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" We must begin with individual perspective transformation before social transformation can succeed."  (Mezirow, 1990a) as cited in Merriam S. (1993)


 

  
 
 
 
 
 
 
 
 
 
 
 
 
 
 
 
 
 
 
 

      
 
 

   
 
 
 
 
 
 
 
 
 
 
 
 
 

        
 
 
 
 
 
 
 
 
 
 
 
 
 
 
 
 
 
 
 
 
 
 
 
 
 
 
 
 
 
 
 
 
 
 
 
 
 
 
 
 
 
 
 
 
 
 
 
 
 
 
 
 
 
 
 
 

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Dominant Philosophy
followed by
Discussion Questions

In examining the philosophical perspective behind the Woman's Institute, it is important to examine the philosophical issues that led to the fundamental values and beliefs of the development of the organization.  Concepts of adult education and how women learn are key in exploring the philosophical evolution of the BCWI.

For the purpose of identifying the educational goals that were adopted by the Women's Institute, it is necessary to examine the process of program design in what Houle (1973) refers to as the "fundamental system of the educational design".

Houle's (1973) describes this process as "a way to improve ones self or their society by increasing their skills, knowledge or sensitiveness".   This process is two fold as it has the potential to firstly develop the individual and secondly to engage the individual in helping others to learn and develop. 

Houle's theory is based on the idea that individuals alone or in-groups, or institutions try to help each other to learn.  This concept is threaded throughout the evolution of the Women's Institute.  As we will see, many stakeholders were involved in the planning activities, development and growth of the individual, family and the community of the BCWI.  The theory identifies four interrelating parts required for the expansion of the learning activity.  Houle identifies these groups as individual, group, institution and mass.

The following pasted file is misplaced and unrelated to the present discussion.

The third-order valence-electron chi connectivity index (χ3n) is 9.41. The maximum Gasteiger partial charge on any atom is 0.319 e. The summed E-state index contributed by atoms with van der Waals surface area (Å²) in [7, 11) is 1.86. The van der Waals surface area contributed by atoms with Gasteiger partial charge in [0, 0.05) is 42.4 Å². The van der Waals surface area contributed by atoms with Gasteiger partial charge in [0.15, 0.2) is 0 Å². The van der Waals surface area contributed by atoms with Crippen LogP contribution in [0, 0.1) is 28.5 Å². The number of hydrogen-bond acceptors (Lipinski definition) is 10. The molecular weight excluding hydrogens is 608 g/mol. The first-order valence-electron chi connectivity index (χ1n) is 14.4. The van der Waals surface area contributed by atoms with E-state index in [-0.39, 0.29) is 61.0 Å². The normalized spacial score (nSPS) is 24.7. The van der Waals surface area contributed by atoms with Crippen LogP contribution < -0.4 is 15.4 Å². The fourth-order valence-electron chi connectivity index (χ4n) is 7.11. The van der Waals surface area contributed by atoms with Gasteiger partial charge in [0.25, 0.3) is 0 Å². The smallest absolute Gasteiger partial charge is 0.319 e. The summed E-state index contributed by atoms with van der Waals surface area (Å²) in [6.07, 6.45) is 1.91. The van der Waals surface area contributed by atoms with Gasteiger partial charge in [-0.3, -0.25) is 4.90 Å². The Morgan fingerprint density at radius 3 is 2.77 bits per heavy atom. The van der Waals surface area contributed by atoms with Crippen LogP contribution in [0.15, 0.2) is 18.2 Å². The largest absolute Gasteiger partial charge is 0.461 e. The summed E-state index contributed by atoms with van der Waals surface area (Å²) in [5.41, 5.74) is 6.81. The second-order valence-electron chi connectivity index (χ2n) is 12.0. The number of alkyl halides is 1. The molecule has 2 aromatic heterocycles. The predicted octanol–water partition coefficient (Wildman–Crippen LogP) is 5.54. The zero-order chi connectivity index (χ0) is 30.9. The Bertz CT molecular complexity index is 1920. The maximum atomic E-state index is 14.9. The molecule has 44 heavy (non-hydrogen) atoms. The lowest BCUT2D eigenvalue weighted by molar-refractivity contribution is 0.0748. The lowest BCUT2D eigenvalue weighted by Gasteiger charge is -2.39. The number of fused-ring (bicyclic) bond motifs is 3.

Houle's Fundamental System of Ed. Design
BCWI  Development
Philosophical View
Individual
  • Designs an activity for self, group, or another individual 
Adelaide Hoodless 
  • Organized lectures to educate women on issues specific to her experiences with the death of her son due to contaminated milk. 
 Progressive 
  • Learn from experience
  • Educate for change. 
  • Improve society
  • Live better lives 
  • Encourages individuals to work together and learn from each other. 
Group
  • A group, individual or committee design an activity for self, with group, for a larger group or in combination with another group.
Ontario Agriculture College
  • Organized speakers on topics of interest for rural women.
Liberal
  • The betterment of the whole community
Progressive
  • Learn from experience
  • Educate for change. 
  • Improve society
  • Live better lives 
  • Encourages individuals to work together and learn from each other.
Institution
  • A new institution is designed and/or two or more institutions set up,  a new activity, activity and format, or an activity that combines programs and services
Department of Agriculture. The British Columbia Provincial Government,  and
The BC Farmers Institute
  • Sponsored activities to make rural life more appealing and productive for women Liberal
  • The betterment of the whole community
Behavourist
  • Defined objectives and goals
  • Linked to training
  • Competency based
Mass
  • An individual, group or institution design activities for a mass audience
British Columbia Women's Institute. (BCWI)
  • The BCWI is formed to provide rural women with opportunities to develop and take part in educational, social and public life.


The Women's Institution becomes a National Association with branches around the world

  • Promote a universal vision and mission of their goals.
Liberal
  • The betterment of the whole community
Progressive
  • Learn from experience
  • Educate for change. 
  • Improve society
  • Live better lives 
  • Encourages individuals to work together and learn from each other.
Humanistic
  • Encourage individual to be responsible for self
Radical
  • Awareness of social forces that influence social, political and economic change.
  • Reflective practice on social values and beliefs leads towards social transformation
  • Liberating and emancipatory

Philosophical Perspective

Liberal View
This perceptive of the beliefs and values provided the BCWI with opportunities to improve the existing situation of rural women which was one of isolation and loneliness. The supporting funding agencies along with the BCWI provided guest speakers and demonstration on topics of domestic interest.  This brought rural women with similar needs together and created an opportunity for these women to organize activities that would lead to the betterment of the family life and the community.

Progressive View